Students pursue problems they’re curious about, not problems they’re told to solve. Creating a math classroom filled with confident problem solvers starts by introducing challenges discovered in the real world, not by presenting a sequence of prescribed problems, says Gerald Aungst. In this groundbreaking book, he offers a thoughtful approach for instilling a culture of learning in your classroom through five powerful, yet straightforward principles: Conjecture, Collaboration, Communication, Chaos, and Celebration. Aungst shows you how to  • Embrace collaboration and purposeful chaos to help students engage in productive struggle, using non-routine and unsolved problems  • Put each chapter’s principles into practice through a variety of strategies, activities, and by incorporating technology tools  • Introduce substantive, lasting cultural changes in your classroom through a manageable, gradual shift in processes and behaviors Five Principles of the Modern Mathematics Classroom offers new ideas for inspiring math students by building a more engaging and collaborative learning environment. “Bravo! This book brings a conceptual framework for K-12 mathematics to life. As a parent and as the executive director of Edutopia, I commend Aungst for sharing his 5 principles. This is a perfect blend of inspiring and practical. Highly recommended!” Cindy Johanson, Executive Director, Edutopia George Lucas Educational Foundation “Aungst ignites the magic of mathematics by reminding us what makes mathematicians so passionate about their subject matter. Grounded in research, his work takes us on a journey into classrooms so that we may take away tips to put into practice today.” Erin Klein, Teacher, Speaker, and Author of Redesigning Learning Spaces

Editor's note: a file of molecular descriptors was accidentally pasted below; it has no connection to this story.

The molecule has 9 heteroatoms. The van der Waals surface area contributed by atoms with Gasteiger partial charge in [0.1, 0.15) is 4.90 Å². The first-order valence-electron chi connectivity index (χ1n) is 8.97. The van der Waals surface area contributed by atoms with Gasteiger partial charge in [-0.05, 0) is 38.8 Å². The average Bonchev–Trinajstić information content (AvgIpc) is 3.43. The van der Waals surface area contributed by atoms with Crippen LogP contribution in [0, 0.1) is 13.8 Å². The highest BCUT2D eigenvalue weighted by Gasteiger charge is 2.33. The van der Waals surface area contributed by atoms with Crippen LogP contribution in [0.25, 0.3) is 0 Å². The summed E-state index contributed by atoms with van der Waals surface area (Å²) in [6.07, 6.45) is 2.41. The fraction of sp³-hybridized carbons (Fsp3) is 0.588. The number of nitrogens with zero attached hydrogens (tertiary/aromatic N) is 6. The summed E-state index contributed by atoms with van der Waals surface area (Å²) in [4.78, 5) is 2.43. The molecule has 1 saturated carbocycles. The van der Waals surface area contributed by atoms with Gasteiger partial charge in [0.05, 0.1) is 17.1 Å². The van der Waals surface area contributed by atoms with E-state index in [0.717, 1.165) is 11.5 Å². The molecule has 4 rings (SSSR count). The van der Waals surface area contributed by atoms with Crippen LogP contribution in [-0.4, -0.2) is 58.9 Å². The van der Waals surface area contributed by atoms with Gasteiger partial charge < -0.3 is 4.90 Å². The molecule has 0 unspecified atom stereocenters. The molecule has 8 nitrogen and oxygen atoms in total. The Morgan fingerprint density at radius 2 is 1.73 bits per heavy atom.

Classroom Environment : A Medium for Change

Classroom Environment: A Medium for Change

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The world doesn’t care what you know. What the world cares about is what you can do with what you know.

—Tony Wagner, Innovation Education Fellow at the Technology & Entrepreneurship Center at Harvard

You can’t be a lifelong learner if you have all the answers.

—Adam Bellow, Educator and Founder of EduClipper and WeLearnedIt

Why Classroom Culture?

In the last chapter, I cautioned you to avoid using this book as only a collection of tips, tricks, lessons, and project ideas, and instead to see it as an integrated framework for redesigning a classroom culture.

Why is this so important? To find out, let’s take a side trip to... mushrooms.

Kennett Square, Pennsylvania, is called the “mushroom capital ...

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